She’s a winner

I blame Tony Campolo for first opening my eyes to human trafficking. He was the one I first heard talking what happens to young women trafficked into New Jersey during the Superbowl in the States. Then I found out that this doesn’t just happen at sports events, or in the States, but virtually everywhere. Right on our back doorsteps.

Next, I blame my friend Naomi, who one day called me up and asked if I’d like to get involved in a new project she was starting. It was a confidence and employability programme for women who’d been trafficked, run from the safe houses around London where they were currently living. It was called the Day 46 programme, part of the charity she runs – the Sophie Hayes Foundation – and she thought I might be interested in being a facilitator. Much to my surprise, I found myself saying yes. Not just because Naomi is persuasive – although she is – but because something was telling me that this was an important thing to say yes to.

Finally, I’d like to blame Sophie Hayes herself, who wrote a book called Trafficked which had me crying from almost the very first chapter. It tells the story of a very ordinary young girl from Leeds who is eventually kidnapped and held prisoner by her best friend while visiting him in Europe, and then forced into prostitution. It’s absolutely, hair-raisingly scary to read.

It’s hard sometimes when you’re constantly bombarded with stories of terrible things going on around the world, to retain your empathy. To put yourself in someone else’s shoes for just a minute, no matter how imperfectly, and be moved to action as a result. But by the time I read that book, the empathy switch was on – partly because, although I’ve never experienced anything like the pain and terror of Sophie’s experience, I’m a survivor of an abusive relationship. I recognised all too well some of the manipulation and nightmarish control exhibited by her captor. I knew what it was like to be genuinely scared of someone’s shadow, their temper, their violent and erratic behaviour. And it broke my heart to realise that this terror and degradation is what thousands of people live with every day, coupled with the indignities and dangers of their work. I began to wonder how anyone could truly survive the nightmare of human trafficking.

So yes, I’m using the language of blame, because I was totally unprepared for something like this to find me; totally satisfied and content with my naïve worldview and the neatly compartmentalised “out there” where all the bad things happen. I wasn’t prepared at all for the enormous issue of human trafficking to be placed irrevocably in my line of sight, so that I would no longer be able to ignore it. And it ruptured my comfort zone completely. Inconveniently.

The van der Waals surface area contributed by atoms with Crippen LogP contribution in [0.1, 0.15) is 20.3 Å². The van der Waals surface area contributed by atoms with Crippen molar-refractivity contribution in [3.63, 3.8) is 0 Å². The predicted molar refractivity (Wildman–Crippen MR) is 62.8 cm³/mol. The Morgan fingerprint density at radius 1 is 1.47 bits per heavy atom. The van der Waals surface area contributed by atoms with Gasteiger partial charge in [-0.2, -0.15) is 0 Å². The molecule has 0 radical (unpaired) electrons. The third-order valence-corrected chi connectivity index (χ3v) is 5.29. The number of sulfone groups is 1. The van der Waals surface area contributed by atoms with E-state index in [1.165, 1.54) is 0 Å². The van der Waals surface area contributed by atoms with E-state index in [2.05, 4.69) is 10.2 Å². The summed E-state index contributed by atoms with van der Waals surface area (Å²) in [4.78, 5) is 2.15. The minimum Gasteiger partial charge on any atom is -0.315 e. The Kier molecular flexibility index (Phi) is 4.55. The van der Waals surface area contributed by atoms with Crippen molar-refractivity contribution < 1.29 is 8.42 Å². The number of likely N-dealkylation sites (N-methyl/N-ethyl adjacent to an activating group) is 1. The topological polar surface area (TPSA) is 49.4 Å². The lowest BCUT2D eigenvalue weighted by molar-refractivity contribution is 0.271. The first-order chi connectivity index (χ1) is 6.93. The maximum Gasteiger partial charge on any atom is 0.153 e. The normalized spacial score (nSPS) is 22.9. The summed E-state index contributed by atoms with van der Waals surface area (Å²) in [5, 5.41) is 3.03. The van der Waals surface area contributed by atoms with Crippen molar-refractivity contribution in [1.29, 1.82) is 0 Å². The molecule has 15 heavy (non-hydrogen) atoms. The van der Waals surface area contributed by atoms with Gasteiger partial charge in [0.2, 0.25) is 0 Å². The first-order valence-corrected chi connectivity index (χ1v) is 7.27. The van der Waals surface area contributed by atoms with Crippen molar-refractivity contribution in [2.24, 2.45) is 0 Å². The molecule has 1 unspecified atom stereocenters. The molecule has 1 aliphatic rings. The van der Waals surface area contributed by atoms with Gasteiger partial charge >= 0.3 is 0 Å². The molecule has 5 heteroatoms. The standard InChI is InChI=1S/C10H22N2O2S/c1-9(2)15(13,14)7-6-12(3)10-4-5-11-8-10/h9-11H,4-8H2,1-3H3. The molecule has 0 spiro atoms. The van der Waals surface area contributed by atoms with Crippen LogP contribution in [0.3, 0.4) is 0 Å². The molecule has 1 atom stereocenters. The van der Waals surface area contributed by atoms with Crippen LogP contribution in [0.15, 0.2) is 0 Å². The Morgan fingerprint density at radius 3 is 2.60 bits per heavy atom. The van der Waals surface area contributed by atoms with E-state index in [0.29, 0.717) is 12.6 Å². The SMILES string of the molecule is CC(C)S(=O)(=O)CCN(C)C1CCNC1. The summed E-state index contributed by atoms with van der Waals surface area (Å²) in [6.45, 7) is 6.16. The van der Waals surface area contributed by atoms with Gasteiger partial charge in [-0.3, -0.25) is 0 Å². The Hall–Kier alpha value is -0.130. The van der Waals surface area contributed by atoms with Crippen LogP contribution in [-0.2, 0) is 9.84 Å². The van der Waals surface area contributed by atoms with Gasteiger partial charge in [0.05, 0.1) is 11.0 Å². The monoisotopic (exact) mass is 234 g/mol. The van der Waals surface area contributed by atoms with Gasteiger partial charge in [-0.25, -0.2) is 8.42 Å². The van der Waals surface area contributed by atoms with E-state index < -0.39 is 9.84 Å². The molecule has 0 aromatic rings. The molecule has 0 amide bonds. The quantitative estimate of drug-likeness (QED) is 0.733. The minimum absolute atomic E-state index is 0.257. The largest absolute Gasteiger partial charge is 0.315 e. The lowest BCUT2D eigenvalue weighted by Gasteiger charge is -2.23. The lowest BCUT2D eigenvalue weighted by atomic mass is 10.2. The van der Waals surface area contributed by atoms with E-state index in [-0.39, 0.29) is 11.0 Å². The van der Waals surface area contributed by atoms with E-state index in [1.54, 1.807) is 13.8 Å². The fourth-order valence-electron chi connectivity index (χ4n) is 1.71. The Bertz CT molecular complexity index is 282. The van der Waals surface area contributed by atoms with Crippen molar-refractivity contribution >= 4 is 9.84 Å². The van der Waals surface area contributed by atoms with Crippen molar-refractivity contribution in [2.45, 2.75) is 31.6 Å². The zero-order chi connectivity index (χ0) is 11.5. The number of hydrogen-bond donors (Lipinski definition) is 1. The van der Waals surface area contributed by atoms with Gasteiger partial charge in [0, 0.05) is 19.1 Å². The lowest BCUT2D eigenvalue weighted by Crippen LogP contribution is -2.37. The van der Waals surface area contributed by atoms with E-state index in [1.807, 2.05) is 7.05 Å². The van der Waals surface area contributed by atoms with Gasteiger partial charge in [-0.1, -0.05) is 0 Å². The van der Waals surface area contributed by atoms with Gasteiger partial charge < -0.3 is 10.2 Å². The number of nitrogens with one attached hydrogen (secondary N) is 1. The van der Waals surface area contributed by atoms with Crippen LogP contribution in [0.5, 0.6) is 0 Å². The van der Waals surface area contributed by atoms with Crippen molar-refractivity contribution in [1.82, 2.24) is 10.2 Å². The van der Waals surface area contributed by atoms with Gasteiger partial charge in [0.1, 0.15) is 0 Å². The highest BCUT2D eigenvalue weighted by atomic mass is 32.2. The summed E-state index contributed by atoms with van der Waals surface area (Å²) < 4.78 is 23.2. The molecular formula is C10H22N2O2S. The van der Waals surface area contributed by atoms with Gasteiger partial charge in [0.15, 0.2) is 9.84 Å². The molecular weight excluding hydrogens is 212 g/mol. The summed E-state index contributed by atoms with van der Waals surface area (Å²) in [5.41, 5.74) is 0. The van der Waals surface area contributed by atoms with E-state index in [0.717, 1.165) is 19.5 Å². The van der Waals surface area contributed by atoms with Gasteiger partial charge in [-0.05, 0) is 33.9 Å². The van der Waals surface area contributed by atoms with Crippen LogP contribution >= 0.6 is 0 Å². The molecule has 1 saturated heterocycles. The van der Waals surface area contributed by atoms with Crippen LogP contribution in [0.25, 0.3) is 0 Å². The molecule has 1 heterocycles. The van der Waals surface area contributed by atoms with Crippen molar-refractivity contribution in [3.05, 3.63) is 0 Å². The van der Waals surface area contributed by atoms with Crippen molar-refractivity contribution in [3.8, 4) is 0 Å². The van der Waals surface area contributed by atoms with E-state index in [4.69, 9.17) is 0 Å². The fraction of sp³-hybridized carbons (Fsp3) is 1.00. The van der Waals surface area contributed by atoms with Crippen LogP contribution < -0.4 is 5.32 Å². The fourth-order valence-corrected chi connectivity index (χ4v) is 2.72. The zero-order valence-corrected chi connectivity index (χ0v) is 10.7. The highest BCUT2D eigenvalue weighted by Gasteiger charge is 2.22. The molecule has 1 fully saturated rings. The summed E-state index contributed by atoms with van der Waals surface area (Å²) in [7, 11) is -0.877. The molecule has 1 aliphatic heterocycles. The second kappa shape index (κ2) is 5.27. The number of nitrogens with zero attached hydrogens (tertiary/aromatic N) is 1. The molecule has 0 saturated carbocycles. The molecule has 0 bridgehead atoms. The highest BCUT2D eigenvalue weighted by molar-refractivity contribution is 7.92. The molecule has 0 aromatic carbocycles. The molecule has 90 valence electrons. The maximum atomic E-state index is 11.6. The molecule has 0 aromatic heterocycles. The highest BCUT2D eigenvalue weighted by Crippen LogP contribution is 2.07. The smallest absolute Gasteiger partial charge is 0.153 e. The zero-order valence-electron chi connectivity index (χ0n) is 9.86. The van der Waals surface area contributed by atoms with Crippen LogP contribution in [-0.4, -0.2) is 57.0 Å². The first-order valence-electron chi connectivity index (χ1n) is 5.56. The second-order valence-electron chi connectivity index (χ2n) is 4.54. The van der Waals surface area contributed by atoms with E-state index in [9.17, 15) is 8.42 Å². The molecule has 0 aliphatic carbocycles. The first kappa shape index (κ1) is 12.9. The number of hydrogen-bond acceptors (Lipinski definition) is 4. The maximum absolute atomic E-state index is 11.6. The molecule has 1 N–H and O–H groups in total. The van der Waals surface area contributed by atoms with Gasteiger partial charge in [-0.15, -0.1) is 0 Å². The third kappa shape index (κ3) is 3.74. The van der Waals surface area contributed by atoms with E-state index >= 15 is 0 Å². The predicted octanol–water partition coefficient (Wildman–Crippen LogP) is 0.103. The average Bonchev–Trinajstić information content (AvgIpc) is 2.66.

I was also completely unprepared for what the survivors I met through the programme would be like. I wondered if they would trust me, a stranger. I wondered if they would be suspicious, or fearful. I wondered most of all if they would be, after so many years of living in fear, able to laugh again.

Well, I was totally wrong. The women I met in that safe house every week were feisty, funny and opinionated, with huge dreams and take-no-prisoners mentalities. Yes, there were moments of sadness and tears, there were days when life was more difficult than others; but through it all – through their waiting for legal aid, visas, or news from family members; through their highs and lows – they were present, they were thankful, and they were ALIVE.

During the few weeks we spent together on the Day 46 programme, we ate snacks, talked about our dreams and hopes for the future, shared funny stories (one woman’s account of trying to find a husband in the elevator at Harrods was the crowd favourite), and even had time for the serious work of interview techniques and CVs. It was one of the warmest, most authentic communities I’ve ever been privileged to be part of.

People are talking a lot about resilience at the moment. It’s a bit of a buzz-word, I guess. Sometimes in the past I’ve wondered if I’m as resilient as I would like to be, or if I would really know when I saw it in someone else; but I don’t think I need to wonder about that anymore. Because what will always stand out to me when I think of that word now, is one woman, Sarah*.

She was asked to choose a picture to represent who she was and who she hoped to be. She searched through the stacks of magazine cuttings in front of her to find the perfect one, and after some deliberation, she picked out a  photo and showed it to the group – a runner about to start her race, toned and tanned in perfectly fitted, cobalt blue sports gear. “This is me,” she said, pointing to the strong, athletic figure poised on the running track.  “She’s a winner. And I’m a winner too. That’s what people are going to say about me.”

*Not her real name.

By Christine Gilland
Day 46 Facilitator

Day 46 is an innovative eight-week learning programme designed to support survivors of trafficking and modern day slavery beyond their ‘45 days’ of statutory emergency care. It’s a unique blend of eight face-to-face confidence, identity and employability workshops that comprise of group sessions, one-to-one coaching and mentoring and where possible, a bespoke voluntary work placement or training opportunity. This comprehensive package helps survivors develop greater resilience, independent living and employability skills.






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